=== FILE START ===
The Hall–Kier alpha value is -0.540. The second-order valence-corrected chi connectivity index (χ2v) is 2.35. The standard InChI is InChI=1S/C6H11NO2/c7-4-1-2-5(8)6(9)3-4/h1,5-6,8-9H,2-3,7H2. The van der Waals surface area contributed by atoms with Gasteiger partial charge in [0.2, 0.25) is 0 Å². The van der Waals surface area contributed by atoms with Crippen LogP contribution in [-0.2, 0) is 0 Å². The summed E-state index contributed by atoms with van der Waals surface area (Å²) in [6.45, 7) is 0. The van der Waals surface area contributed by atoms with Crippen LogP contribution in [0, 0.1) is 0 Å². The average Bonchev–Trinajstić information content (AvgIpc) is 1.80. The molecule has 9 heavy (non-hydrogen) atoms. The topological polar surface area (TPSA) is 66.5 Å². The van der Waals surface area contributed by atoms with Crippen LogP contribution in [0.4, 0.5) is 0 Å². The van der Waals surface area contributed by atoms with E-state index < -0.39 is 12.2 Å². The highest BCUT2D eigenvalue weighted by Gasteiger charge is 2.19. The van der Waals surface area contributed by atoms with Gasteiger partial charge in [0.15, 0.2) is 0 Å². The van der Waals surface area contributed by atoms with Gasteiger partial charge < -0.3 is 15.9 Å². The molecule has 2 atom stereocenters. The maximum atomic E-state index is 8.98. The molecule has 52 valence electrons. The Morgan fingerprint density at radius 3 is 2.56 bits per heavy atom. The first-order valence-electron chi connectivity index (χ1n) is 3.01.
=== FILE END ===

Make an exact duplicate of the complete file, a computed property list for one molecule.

The Hall–Kier alpha value is -0.540. The second-order valence-corrected chi connectivity index (χ2v) is 2.35. The standard InChI is InChI=1S/C6H11NO2/c7-4-1-2-5(8)6(9)3-4/h1,5-6,8-9H,2-3,7H2. The van der Waals surface area contributed by atoms with Gasteiger partial charge in [0.2, 0.25) is 0 Å². The van der Waals surface area contributed by atoms with Crippen LogP contribution in [-0.2, 0) is 0 Å². The summed E-state index contributed by atoms with van der Waals surface area (Å²) in [6.45, 7) is 0. The van der Waals surface area contributed by atoms with Crippen LogP contribution in [0, 0.1) is 0 Å². The average Bonchev–Trinajstić information content (AvgIpc) is 1.80. The molecule has 9 heavy (non-hydrogen) atoms. The topological polar surface area (TPSA) is 66.5 Å². The van der Waals surface area contributed by atoms with Crippen LogP contribution in [0.4, 0.5) is 0 Å². The van der Waals surface area contributed by atoms with E-state index < -0.39 is 12.2 Å². The highest BCUT2D eigenvalue weighted by Gasteiger charge is 2.19. The van der Waals surface area contributed by atoms with Gasteiger partial charge in [0.15, 0.2) is 0 Å². The van der Waals surface area contributed by atoms with Gasteiger partial charge < -0.3 is 15.9 Å². The molecule has 2 atom stereocenters. The maximum atomic E-state index is 8.98. The molecule has 52 valence electrons. The Morgan fingerprint density at radius 3 is 2.56 bits per heavy atom. The first-order valence-electron chi connectivity index (χ1n) is 3.01.